Of course, all these issues are relevant to help people manage their personal finances, particularly when things turn tight. That was another theme that I expected to be raised today, as indeed it was, particularly by the noble Lord, Lord Tunnicliffe, with his question about an emergency Budget, and by the noble Baroness, Lady Tyler, on affordability matters. Let me just say a little bit about that. The Government really appreciate that families up and down the country are facing an unprecedented cost of living challenge, with the rising price of food, fuel and goods hitting people’s pockets. I listened very carefully to the speech from my noble friend Lord Shinkwin on how the disabled in our society are particularly negatively affected. Of course he is right, and he will know about that.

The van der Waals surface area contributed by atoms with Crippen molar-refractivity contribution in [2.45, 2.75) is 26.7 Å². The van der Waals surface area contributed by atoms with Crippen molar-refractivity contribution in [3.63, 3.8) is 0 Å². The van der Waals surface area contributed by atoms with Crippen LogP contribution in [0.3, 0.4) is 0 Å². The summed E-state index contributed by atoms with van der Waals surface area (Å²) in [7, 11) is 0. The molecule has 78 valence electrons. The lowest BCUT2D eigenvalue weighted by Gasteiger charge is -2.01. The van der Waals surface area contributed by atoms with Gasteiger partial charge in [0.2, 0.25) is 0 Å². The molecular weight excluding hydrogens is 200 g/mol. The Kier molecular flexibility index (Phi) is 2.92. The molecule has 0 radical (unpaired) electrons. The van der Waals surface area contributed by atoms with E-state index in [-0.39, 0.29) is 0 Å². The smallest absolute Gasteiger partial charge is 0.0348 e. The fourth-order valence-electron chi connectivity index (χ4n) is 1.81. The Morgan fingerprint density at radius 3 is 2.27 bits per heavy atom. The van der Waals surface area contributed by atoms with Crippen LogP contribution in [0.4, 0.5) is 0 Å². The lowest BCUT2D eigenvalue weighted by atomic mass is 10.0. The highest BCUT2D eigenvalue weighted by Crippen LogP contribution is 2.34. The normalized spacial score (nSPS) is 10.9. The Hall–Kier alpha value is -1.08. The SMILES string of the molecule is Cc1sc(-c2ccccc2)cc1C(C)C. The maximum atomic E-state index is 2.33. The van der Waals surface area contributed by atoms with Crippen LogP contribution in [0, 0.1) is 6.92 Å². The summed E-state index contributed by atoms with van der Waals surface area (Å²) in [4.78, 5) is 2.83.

The next few months will be difficult, and we know that people are concerned. These are partly, indeed mainly, global trends driven by global challenges, and Russia’s invasion of Ukraine has deepened a severe shock in energy prices. While the Government cannot eradicate these global pressures, we are helping where we can and are providing more than £22 billion of support to families this financial year. We are providing direct support for energy bills, with a £9 billion energy package announced in February. This will provide 80% of households with at least £200, with the vast majority receiving £350. We are also making sure that work pays. We have increased the national insurance threshold to £12,570 from July, saving the typical employee £330 a year. We are supporting the most vulnerable in society with the cost of essentials such as food, clothing and utilities by providing an additional £500 million for the household support fund.